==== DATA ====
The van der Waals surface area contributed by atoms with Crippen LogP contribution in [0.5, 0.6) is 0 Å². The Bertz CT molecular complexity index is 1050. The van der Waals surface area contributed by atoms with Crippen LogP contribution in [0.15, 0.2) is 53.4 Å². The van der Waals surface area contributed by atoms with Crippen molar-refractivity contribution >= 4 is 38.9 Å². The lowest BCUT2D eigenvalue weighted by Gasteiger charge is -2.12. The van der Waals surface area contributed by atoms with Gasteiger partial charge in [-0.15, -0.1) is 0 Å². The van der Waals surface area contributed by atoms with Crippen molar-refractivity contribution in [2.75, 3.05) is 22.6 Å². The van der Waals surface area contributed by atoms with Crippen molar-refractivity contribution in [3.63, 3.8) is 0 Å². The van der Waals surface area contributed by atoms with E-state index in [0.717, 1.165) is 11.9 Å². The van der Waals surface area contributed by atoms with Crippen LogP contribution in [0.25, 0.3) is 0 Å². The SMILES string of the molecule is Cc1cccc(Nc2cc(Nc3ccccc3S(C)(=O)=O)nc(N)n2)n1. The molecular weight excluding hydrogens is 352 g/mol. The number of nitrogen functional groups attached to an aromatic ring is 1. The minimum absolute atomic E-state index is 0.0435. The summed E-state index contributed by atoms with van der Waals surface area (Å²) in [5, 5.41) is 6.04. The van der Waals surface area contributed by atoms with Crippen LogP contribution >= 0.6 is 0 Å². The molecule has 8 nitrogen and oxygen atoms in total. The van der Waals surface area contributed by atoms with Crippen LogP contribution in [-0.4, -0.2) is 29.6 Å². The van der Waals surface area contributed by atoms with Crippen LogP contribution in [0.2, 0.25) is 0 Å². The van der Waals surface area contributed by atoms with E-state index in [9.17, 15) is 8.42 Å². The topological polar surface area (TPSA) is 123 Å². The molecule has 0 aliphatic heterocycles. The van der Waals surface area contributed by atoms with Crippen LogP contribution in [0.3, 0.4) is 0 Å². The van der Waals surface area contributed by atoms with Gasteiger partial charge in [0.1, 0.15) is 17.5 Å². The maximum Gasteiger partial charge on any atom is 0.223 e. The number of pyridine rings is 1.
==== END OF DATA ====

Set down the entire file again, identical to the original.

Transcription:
The van der Waals surface area contributed by atoms with Crippen LogP contribution in [0.5, 0.6) is 0 Å². The Bertz CT molecular complexity index is 1050. The van der Waals surface area contributed by atoms with Crippen LogP contribution in [0.15, 0.2) is 53.4 Å². The van der Waals surface area contributed by atoms with Crippen molar-refractivity contribution >= 4 is 38.9 Å². The lowest BCUT2D eigenvalue weighted by Gasteiger charge is -2.12. The van der Waals surface area contributed by atoms with Gasteiger partial charge in [-0.15, -0.1) is 0 Å². The van der Waals surface area contributed by atoms with Crippen molar-refractivity contribution in [2.75, 3.05) is 22.6 Å². The van der Waals surface area contributed by atoms with Crippen molar-refractivity contribution in [3.63, 3.8) is 0 Å². The van der Waals surface area contributed by atoms with E-state index in [0.717, 1.165) is 11.9 Å². The van der Waals surface area contributed by atoms with Crippen LogP contribution in [0.25, 0.3) is 0 Å². The SMILES string of the molecule is Cc1cccc(Nc2cc(Nc3ccccc3S(C)(=O)=O)nc(N)n2)n1. The molecular weight excluding hydrogens is 352 g/mol. The number of nitrogen functional groups attached to an aromatic ring is 1. The minimum absolute atomic E-state index is 0.0435. The summed E-state index contributed by atoms with van der Waals surface area (Å²) in [5, 5.41) is 6.04. The van der Waals surface area contributed by atoms with Crippen LogP contribution >= 0.6 is 0 Å². The molecule has 8 nitrogen and oxygen atoms in total. The van der Waals surface area contributed by atoms with Crippen LogP contribution in [-0.4, -0.2) is 29.6 Å². The van der Waals surface area contributed by atoms with Crippen LogP contribution in [0.2, 0.25) is 0 Å². The van der Waals surface area contributed by atoms with E-state index in [9.17, 15) is 8.42 Å². The topological polar surface area (TPSA) is 123 Å². The molecule has 0 aliphatic heterocycles. The van der Waals surface area contributed by atoms with Crippen LogP contribution in [0.3, 0.4) is 0 Å². The van der Waals surface area contributed by atoms with Gasteiger partial charge in [0.1, 0.15) is 17.5 Å². The maximum Gasteiger partial charge on any atom is 0.223 e. The number of pyridine rings is 1.